PS: The proportion of Bharadwajs among Brahmins might be overstated due to the sheer number of them who put the name of their Gotra as their surname. I don’t think putting gotra as surname is common among any other Brahmin gotra.

Mutter Paneer for Breakfast!!

So when our newly-recruited cook told us last week that she knows how to cook North Indian dishes, and when we bought Paneer and Frozen Peas at the supermarket yesterday, I assumed that we’ll be having Mutter Paneer for dinner tonight. The cook comes in around 6am, a little after I leave for the gym, so it’s usually the wife’s responsibility to tell her what to make.

And so I return from the gym and find out to my horror that we’re going to have Mutter Paneer for breakfast instead! I mean, who has mutter paneer for breakfast? Or even, who has chapati for breakfast? Isn’t it a dinner item? Well, that’s been one of the longest standing disputes the wife and I have had ever since we started living together.

She comes from a family of rice-eaters (she’s technically Gult, I’ve told you right?), without anyone in her immediate ancestry suffering from any lifestyle disease (heart/diabetes/cholestrol/etc.). And so, they’ve been used to having rice for meals. Rice for lunch, and rice for dinner. And occasionally chapati for breakfast.

I remember this being the case in my family, too, when I was a small kid, but things changed sometime in the 90s. My parents were both plump by then, and for a variety of other reasons, we switched to having oil-free chapatis (phulkas) for dinner. And now that chapati had become a dinner item, it automatically stopped being a breakfast item, and so for breakfast we restricted ourselves to the “traditional stuff” like dosa, akki rotti, uppit, avalakki, etc. (I hate homemade idlis so that was never a part of the menu). And for dinner, apart from chapati, we also started having ragi mudde (ragi balls, made world famous all over India by former PM HD Deve Gowda).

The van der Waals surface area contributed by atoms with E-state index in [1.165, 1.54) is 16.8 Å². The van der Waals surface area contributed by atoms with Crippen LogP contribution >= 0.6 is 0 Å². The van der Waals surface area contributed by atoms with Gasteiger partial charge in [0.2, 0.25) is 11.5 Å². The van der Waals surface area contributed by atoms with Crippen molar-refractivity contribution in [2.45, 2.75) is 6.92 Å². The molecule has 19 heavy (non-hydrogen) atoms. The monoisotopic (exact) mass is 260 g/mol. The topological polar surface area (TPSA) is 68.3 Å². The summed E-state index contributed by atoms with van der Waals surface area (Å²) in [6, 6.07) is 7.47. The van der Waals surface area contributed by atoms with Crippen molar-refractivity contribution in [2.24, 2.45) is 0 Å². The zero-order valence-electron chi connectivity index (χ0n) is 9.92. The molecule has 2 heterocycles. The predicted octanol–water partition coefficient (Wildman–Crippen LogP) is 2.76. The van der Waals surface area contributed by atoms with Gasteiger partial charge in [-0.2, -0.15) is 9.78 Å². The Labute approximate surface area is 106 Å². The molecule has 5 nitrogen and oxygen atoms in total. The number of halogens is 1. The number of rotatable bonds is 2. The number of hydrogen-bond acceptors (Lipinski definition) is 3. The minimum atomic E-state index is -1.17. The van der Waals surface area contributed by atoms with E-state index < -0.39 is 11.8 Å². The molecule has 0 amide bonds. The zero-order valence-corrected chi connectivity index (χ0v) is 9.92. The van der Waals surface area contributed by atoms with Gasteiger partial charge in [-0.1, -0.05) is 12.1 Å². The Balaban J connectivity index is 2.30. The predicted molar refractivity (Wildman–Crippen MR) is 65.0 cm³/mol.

And so the battle begins. She, who has grown up always eating chapati for breakfast, and never for dinner. And I, having been looking at chapati as solely a dinner item for the last twenty years. Ok, chapati and onion-potato palya for breakfast is acceptable. But Mutter Paneer for breakfast? You gotta be kidding me!

Anyways, the Mutter Paneer was good, and I did need a high-calorie meal after the gym session, so this cribbing here is more for the sake of cribbing rather than a genuine crib. Also, it is possible that it’s healthier to reserve the high-density food for breakfast, and have something light for dinner (I admit mutter paneer for dinner isn’t that good for health). But mutter paneer for breakfast and then rasam rice for dinner?

I’m sorry but I’m not a big fan of rasam. I find it too low-density and not filling enough. And in order to fill myself I need to eat a lot of rice, and eating a lot of rice at night makes me sometimes feel gross as soon as I get up the next morning.

Ok I’ll stop cribbing now. And I guess I’m a CHoM.